Inter-Clinic Immigration Working Group

Centre for Israel and Jewish Affairs – CIJA (link not yet posted)

Alliance of Canadian Terror Victims Foundation

Foundation for Defense of Democracies (link not yet posted)

Canadian Association of Refugee Lawyers (brief)

CARL Press Release: New Citizenship Act Threatens Rights of All Canadians

Diaspora Politics: Israel, Ukraine and Russia

More on diaspora politics and interests. I have not seen any coverage in Canadian media of tension between the US and Israel over Israel’s abstention on a UN resolution censuring Russia for its invasion of Crimea. Presumably the Canadian government would be equally annoyed as the Americans given its strong language against Russia and in favour of Ukraine. But then of course, this has to be “balanced” by the Canadian government’s strong support of Israel.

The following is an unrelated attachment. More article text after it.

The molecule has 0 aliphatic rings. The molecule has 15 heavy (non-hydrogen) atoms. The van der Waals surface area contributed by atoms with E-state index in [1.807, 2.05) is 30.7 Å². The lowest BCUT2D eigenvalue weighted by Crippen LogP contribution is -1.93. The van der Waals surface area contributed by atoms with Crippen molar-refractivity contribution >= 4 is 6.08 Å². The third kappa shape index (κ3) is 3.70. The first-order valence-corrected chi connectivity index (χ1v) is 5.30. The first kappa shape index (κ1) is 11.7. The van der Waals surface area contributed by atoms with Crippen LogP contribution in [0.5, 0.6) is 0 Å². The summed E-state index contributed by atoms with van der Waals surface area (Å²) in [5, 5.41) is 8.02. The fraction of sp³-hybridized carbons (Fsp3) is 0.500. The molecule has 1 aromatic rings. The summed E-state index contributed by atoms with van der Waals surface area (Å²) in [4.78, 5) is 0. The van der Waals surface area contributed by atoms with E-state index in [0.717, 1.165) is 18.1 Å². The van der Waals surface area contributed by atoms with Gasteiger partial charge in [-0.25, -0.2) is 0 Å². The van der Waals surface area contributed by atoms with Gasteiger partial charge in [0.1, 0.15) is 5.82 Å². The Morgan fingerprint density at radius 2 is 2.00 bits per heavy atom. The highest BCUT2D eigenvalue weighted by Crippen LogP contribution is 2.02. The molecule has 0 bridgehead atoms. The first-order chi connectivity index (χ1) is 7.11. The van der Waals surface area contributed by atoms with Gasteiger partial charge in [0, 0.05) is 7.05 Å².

Always hard when there are such strong differences of opinion, both with respect to foreign relations as well as domestic diaspora politics.

Adding more fuel to the flames in Washington were public remarks by Prime Minister Benjamin Netanyahu and Foreign Minister Avigdor Lieberman in which they maintained their “neutrality” and failed to back up the United States.

“We have good and trusting relations with the Americans and the Russians, and our experience has been very positive with both sides. So I don’t understand the idea that Israel has to get mired in this,” Lieberman told Israel’s Channel 9 television when asked about the Ukraine crisis.

When White House and State Department officials read these comments, they nearly went crazy. They were particularly incensed by Lieberman’s mentioning Israel’s relations with the United States and with Russia in the same breath, giving them equal weight. The United States gives Israel $3 billion a year in military aid, in addition to its constant diplomatic support in the UN and other international forums. Russia, on the other hand, supplies arms to Israel’s enemies and votes against it regularly in the UN.